Remote work has declined in Wisconsin after spiking during the COVID-19 pandemic, but office vacancies remain elevated in the state’s largest city and its suburbs.
From 2021 to 2022, the state saw an 11 percent decrease in the number of people working remotely, from 437,295 to 387,700, according to a recent study from LLC.org.
Both Madison and Milwaukee have seen about a 20 percent decline in the number of people working from home, according to the report. Madison’s remote workforce declined by 22 percent from 40,253 to 31,385 people. Milwaukee’s has declined by 19 percent from 40,265 to 32,627.
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Despite the decrease, remote work nationally remains higher than it was before the pandemic. In September 2023, the average U.S. worker reported spending 3.8 days each month doing their job remotely, down from 5.8 days in 2020 but up from 2.4 days in 2019, according to Gallup.
As of 2023, Forbes reported that 12.7 percent of full-time employees worked from home, while 28.2 percent worked a hybrid model.
Greater Madison Chamber of Commerce President Zach Brandon said the decline in remote workers noted in the LLC.org report isn’t surprising, but he doesn’t expect remote work to return to pre-pandemic levels anytime soon.
“It will continue to be higher than it was pre-pandemic but never be what it was during the pandemic,” Brandon said. “You’re going to continue to see businesses and governments sort out what works and what doesn’t work.”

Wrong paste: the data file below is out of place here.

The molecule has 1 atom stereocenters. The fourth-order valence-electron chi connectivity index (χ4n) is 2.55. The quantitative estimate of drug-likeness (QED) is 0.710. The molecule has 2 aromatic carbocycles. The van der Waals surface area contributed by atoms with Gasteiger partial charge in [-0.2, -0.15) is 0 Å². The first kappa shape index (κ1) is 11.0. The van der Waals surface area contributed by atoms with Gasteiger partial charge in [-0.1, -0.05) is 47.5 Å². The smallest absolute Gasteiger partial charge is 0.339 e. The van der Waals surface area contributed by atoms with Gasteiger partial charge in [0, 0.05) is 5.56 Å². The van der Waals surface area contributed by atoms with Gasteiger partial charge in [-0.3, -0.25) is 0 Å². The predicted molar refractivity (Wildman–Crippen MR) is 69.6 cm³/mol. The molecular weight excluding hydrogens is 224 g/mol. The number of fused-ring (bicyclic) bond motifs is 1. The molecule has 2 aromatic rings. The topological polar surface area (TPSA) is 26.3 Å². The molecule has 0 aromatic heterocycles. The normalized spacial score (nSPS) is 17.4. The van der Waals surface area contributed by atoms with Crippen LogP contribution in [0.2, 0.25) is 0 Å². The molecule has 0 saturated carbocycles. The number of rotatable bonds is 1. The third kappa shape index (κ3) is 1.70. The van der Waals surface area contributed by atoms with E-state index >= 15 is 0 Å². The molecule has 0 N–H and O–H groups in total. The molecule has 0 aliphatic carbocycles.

While remote work has decreased in Wisconsin, it hasn’t necessarily led to offices brimming with activity in the greater Milwaukee area.
From the final three months of 2021 to the same period in 2022, office vacancies in southeast Wisconsin increased slightly from 15.3 percent to 15.8 percent, according to reports from the Commercial Association of Realtors Wisconsin. By the end of 2023, office vacancies in southeast Wisconsin increased to 17.7 percent.
Tracy Johnson, president and CEO for the Commercial Association of Realtors Wisconsin, said generally smaller offices are faring better in the market than larger office spaces.
“A lot of it has to do with the fact that people are just rethinking the way that they use their space,” she said. “You’ve got the hybrid model that, I think, is very pervasive.”
While office vacancies haven’t recovered, Brandon said offices are important to local economies because their workers help support surrounding businesses.
“Offices have amenities around them, (and) those amenities are struggling,” he said. “It’s not uncommon to see places that used to be open for lunch seven days a week (that) are not open for lunch every day of the week anymore, if they’re open for lunch at all.”
Johnson and Brandon said offices also provide an important social space for workers to build a sense of camaraderie. In a virtual work environment, they said it’s harder for coworkers to forge friendships, creating a feeling of isolation.
“We may not have water coolers per se anymore in offices, but the concept of the water cooler is real,” Brandon said.
A 2023 survey from the Society for Human Resource Management found that U.S. workers who have close work friends are more likely to say they’re satisfied with their job than those without close friends at work. And 80 percent of employees with close friends at work say they feel a strong sense of belonging to their organization.
“It’s good for their mental health, I think people feel very isolated,” Johnson said. “When you feel disconnected, I think that contributes to your ability to create trust, and also create innovation.”
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